This leads, later on, to some really forced dialogue between the two guys. "You know what I'm talking about," Michael shouts and Scotti replies "How am I supposed to know what you're talking about when you don't know what you're talking about?" But luckily, before this can descend into Valley of the Dolls, Michael delivers a beautiful monologue about being 12 years old and caught in a storm with Greg, an Air Force fighter pilot whom he idolized, and how they shared a sleeping bag to keep warm. Sex doesn't appear to have entered the picture but, the next morning, Michael's father and a squad of MPs broke into their cabin and dragged Greg away. "The lesson of the story," according to Michael, "Is that I learned not to touch men." This speech precedes, by decades, similar confessional scenes in films as varied as My Own Private Idaho, Latter Days, and Brokeback Mountain.
There are two quite lengthy sexual interludes, one hetero, one homo. The male love scene is especially candid for a non-porn film from 1975. Lyrical and tender, it drips with tasteful carnality. There are lovely close-ups of hands stroking a hairy arm or a leg, and slow sensuous kisses. Long shots of them lying together alternate with the camera moving in close, following the lines of shoulders or buttocks to transform their bodies into vast erotic landscapes.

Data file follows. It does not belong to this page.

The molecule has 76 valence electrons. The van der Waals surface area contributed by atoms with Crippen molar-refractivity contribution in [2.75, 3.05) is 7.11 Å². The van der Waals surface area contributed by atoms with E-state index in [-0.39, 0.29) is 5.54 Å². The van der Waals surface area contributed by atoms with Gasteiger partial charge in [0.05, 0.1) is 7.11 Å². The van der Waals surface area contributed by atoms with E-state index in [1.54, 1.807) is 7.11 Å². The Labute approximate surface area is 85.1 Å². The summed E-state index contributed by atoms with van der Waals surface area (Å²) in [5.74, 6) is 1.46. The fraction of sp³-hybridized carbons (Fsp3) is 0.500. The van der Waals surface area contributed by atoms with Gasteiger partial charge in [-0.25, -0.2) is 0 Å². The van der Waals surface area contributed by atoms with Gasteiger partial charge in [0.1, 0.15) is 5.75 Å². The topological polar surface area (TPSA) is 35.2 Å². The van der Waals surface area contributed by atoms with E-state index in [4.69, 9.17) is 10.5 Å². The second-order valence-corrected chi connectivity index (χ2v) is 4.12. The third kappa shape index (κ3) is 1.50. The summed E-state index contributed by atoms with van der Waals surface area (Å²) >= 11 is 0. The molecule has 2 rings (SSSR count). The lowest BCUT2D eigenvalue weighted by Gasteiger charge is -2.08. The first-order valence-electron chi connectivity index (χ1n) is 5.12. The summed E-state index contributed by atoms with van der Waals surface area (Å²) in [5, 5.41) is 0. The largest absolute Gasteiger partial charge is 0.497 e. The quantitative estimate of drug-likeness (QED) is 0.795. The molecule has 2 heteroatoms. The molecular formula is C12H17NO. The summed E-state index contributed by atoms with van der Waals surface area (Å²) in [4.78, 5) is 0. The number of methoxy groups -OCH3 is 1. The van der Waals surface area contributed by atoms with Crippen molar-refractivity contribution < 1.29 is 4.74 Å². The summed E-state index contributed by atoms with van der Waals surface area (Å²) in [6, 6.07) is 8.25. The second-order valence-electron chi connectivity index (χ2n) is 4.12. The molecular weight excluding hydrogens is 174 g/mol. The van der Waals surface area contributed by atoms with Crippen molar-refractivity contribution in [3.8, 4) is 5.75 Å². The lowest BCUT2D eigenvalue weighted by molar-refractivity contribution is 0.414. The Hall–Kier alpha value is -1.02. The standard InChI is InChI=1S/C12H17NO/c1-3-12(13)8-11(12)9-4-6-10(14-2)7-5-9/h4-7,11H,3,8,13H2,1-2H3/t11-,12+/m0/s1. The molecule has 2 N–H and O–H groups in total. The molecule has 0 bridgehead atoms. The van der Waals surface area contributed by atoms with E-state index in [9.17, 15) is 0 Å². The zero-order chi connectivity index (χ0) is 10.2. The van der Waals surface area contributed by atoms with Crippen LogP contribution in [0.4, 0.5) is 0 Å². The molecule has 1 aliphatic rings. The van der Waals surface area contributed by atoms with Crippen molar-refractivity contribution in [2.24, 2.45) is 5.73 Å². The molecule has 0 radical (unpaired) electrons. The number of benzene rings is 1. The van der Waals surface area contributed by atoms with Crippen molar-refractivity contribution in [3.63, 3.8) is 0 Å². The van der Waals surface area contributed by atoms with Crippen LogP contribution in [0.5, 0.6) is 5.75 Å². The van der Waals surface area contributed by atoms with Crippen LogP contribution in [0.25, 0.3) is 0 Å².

I wrote earlier that Saturday Night At The Baths was a very low budget film but, you know, a lot of today's queer indies look just the same. I enjoyed it more than I ever expected to. The ending really engaged me; I anticipated a conclusion with histrionics but instead it was left wide open. It depends on the movie, but ending with a question can sometimes be a good thing. Look at 2001 and Blow-Up. But Saturday Night At The Baths isn't Brokeback Mountain, far from it. The acting in the first scenes is so stiff that it is painful, but they must have shot most of the movie in sequence because the actors relax into their roles more and more as the film goes on. The director reveals, on the disc's extras, that he hired an uptight actor to play Michael while he cast the actual manager of the Continental Baths, Don Scotti, to play Scotti. The club's founder, Steve Ostrow, also appears as himself in the film.